As government organizations continue to look for better ways to streamline business processes, contain costs and improve service, they will increasingly look to data warehousing to make even more strategic use of the mountains of data they generate in the course of their daily activities.
A recent Deloitte Research survey, At the Dawn of e-Government: The Citizen as Customer, indicates that the need to improve customer service is one of the biggest drivers behind the adoption of data warehouse technologies by government agencies.
The survey, which covered 250 provincial and state government departments in five countries, including Canada, found that 75 per cent of those surveyed plan to increase – or significantly increase information technology spending in the next two years. Data warehousing, constituent self-service and (citizen) relationship management applications were seen as “technological priorities.”
Simply put, a data warehouse is an orderly and accessible repository of information that supports decision making. Infor-mation from a data warehouse often helps lead to the formulation of strategies that drive growth, improve operational efficiencies, enhance profitability and increase employee satisfaction or a combination of these. These are benefits to which scores of government departments, legal firms, academic institutions, health care providers, financial establishments and manufacturers can attest.
In the past, one of the biggest challenges to data warehousing was the inability of disparate computing systems to communicate with one another. Each of these usually had its own architecture and used independent hardware and software. Implementation and maintenance was complex and expensive. Many government organizations found it difficult – because of strapped budgets – to adapt these fragmented systems to new mandates, policies and processes.
Extracting and analyzing data from proprietary systems was also difficult and required the involvement of specialized IT professionals. The result was isolated silos of information, which could not be shared across the organization nor used for effective decision-making.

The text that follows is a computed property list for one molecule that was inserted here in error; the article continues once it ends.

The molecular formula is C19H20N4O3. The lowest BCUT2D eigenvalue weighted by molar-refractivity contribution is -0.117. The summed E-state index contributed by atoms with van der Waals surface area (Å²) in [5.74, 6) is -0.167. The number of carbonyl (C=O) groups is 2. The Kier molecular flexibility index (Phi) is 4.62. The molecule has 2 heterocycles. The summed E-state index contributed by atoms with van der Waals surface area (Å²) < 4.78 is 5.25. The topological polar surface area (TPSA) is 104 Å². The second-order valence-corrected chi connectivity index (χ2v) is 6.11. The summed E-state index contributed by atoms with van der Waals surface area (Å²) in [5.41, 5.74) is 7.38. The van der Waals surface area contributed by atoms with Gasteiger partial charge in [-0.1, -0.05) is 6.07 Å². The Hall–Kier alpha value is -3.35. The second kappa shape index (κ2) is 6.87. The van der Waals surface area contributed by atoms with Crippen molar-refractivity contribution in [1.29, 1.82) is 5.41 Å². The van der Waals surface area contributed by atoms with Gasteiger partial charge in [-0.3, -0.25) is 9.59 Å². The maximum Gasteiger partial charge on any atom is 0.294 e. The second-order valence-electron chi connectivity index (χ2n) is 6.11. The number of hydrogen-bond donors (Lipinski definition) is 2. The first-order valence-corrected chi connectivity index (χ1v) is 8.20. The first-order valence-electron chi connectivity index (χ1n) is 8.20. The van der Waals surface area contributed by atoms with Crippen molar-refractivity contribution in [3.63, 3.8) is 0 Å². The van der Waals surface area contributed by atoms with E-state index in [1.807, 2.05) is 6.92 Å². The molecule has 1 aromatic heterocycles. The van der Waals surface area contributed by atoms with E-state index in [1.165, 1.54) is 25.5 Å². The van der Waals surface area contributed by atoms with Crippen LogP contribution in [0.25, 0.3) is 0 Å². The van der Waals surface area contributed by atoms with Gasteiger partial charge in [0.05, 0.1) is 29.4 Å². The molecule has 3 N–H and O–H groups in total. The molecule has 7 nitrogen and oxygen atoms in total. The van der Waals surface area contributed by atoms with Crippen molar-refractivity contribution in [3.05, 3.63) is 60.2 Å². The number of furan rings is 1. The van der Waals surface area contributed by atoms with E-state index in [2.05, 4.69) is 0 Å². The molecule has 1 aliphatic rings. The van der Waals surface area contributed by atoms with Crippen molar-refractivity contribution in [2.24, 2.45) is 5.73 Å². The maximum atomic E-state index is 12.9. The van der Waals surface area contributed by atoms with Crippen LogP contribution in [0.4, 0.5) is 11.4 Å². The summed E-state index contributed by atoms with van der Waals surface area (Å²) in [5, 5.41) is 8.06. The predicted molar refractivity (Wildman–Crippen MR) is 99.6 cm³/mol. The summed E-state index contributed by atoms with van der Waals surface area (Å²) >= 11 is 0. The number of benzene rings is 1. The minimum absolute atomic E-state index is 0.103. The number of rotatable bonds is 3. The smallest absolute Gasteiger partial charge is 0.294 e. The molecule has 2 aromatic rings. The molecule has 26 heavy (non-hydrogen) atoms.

That situation is changing rapidly. As governments and public sector organizations adopt applications based on open standards and architectures, information flow is becoming easier. Institutional data, as well as the intellectual capital of all employees, can be leveraged beyond individual work groups, departments and offices.
In addition, organizations can now centralize commercial Internet-enabled applications based on open standards, so they can be accessed over the network by any computer running a Web browser. The data generated by one Inter-net-enabled application can be accessed and leveraged by another. For example, applications such as Human Resources and Procurement can be seamlessly linked; the moment an HR manager inputs new employee information, all the office equipment required by that employee is instantly registered in the purchasing system. Meanwhile, data generated by multiple applications flows into the data warehouse, where it is structured and analyzed.
It was this need for integrating data across the enterprise that led Montreal-based Sir Mortimer B. Davis Jewish General Hospital to implement an Internet-enabled data warehouse system called a data mart. Over the past 66 years, the hospital had developed paper-based business processes to serve the needs, on an annual basis, of more than 20,000 hospitalized patients, 55,000 emergency patients, 320,000 external clinic patients and 3,800 staff. But its legacy clinical and administrative service delivery systems no longer sufficed. Access to up-to-date information and powerful and precise analytical tools became critical for the hospital to meet the needs of patients, taxpayers, employees and other stakeholders.